At Granite Bay Golf Club, Mark Parsinen and Robert Trent Jones Jr. have reaffirmed the value of the game’s basic principles: sound routing, clubhouse designed for golfers, old-time feel to the bunker shapes and grasses, greens designed for thoughtful approach shots and the short game, dramatic setting.
In 1990 Parsinen, who later went on to co-design highly regarded Kingsbarns outside St. Andrews, happened upon a rolling, 190-acre site east of Sacramento, California. It lay in the eastern edge of the Central Valley, at a point just below Folsom Lake that brought the snow-capped Sierra Nevada Mountains into view from the higher ground. The only drawback was that deep beds of granite rock undergirded the topsoil.
Yet Parsinen was enough of a student of modern design to realize that with a clever routing, there would be enough room for a solid golf course. Indeed, he even sketched out a routing on a rough contour map of the grounds. Not bad for a neophyte, eight holes of that proposed plan were eventually built in place.
The bunkers at Granite Bay have been carved with the same attention to flow and contour normally devoted to putting surfaces. Instead of keeping the sand down low, or merely flashing sand up a wall to face the player, the design group at Granite Bay sculpted bunkers with curved sand beds. As a general rule, the farther away from the green, the lower the sand profile—this to allow opportunity for advancing the ball. To accentuate the contours, the high edges of many bunkers have been planted with fescue grasses, which conveys a carefully controlled appearance of scruffiness.
These bunkers are noticeable, and yet they fit in gently with the land. At the 396-yard 10th hole, a series of hazard turns the outside of the dogleg and defines the flow of the fairway. A fascinating hazard between the 13th and 15th fairways serves double-duty as a reversible bunker. And bunkers fronting the greens at the par-3 14th and par-4 16th are built into the wall of a hill below the target and define the carry across a natural ravine. The deployment of trees also merits attention at Granite Bay. Mature oaks delineate angles of play and serve as strategic hazards without creating a claustrophobic feel.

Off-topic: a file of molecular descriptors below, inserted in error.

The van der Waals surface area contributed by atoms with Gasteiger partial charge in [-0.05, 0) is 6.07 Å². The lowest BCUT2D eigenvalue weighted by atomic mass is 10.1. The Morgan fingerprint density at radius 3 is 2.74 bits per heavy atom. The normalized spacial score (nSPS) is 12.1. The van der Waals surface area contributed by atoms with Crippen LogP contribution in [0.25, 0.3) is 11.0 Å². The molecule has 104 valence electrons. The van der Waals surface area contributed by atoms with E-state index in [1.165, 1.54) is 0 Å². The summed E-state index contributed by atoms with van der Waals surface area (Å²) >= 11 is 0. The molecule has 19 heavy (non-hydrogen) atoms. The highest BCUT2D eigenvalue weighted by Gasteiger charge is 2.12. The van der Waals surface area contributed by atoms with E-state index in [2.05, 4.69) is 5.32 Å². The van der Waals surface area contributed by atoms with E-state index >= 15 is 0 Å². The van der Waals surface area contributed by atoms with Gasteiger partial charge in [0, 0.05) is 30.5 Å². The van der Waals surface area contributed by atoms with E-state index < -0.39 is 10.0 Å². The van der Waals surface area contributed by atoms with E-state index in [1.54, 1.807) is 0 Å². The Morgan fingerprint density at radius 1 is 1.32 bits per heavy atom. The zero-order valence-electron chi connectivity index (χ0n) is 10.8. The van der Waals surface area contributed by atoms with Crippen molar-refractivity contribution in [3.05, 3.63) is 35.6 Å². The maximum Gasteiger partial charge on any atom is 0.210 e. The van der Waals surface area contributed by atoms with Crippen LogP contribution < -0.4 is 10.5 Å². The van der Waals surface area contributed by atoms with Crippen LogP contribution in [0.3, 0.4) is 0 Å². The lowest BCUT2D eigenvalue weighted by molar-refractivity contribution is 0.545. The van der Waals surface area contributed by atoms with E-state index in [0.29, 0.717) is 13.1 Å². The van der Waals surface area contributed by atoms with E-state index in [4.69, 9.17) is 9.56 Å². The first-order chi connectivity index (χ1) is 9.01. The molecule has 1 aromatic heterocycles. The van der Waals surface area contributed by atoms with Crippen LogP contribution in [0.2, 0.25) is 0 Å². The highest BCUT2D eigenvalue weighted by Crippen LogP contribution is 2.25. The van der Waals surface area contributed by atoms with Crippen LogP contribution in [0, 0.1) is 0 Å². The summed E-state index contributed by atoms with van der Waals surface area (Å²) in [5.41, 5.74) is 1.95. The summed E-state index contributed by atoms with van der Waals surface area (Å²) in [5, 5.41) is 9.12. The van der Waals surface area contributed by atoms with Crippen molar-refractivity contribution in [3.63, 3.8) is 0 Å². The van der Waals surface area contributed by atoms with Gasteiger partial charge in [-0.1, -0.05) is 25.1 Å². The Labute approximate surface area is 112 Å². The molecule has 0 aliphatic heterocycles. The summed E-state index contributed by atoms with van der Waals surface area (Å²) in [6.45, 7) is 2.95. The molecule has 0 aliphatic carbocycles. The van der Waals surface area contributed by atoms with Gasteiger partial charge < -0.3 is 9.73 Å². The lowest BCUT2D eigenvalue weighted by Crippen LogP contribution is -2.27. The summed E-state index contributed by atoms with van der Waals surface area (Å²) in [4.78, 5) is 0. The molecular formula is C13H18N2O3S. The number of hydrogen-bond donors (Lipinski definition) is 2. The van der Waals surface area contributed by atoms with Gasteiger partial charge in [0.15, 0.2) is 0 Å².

The course opens with a Cape-style par 4 that offers generous ground for a bailout. Any concerns that Granite Bay might be on the soft side, however, are dashed mid-fairway at No. 2. The approach to this 422-yard hole must find a green perched on a plateau and set diagonally over yawning bunkers. From here in, the tempo shifts while the intensity builds. The par-4 5th sweeps boldly left, with the aiming point defined by a MacKenzie-style bunker on the far side of the fairway. The next hole is an uphill, 327-yard par 4 where a mid-fairway bunker creates all manner of options.
To say that Granite Bay ends on a crescendo understates the case. From the 10th tee onward, each hole gets stronger and stronger. The 212-yard 14th, with its carry across a ravine to a green perched above two hungry bunkers, seems to suggest the famed 5th at Pine Valley. At the 397-yard 17th, the fairway is miles wide as it sweeps gently uphill and to the right. The 18th is a 469-yard par 4 that tumbles from the highest point (and the best view) on the entire layout to a green nestled into a natural amphitheater.
Year founded: 1994
Architects: Robert Trent Jones Jr. and Mark Parsinen
A thinking man's golf course
By: Bradley Klein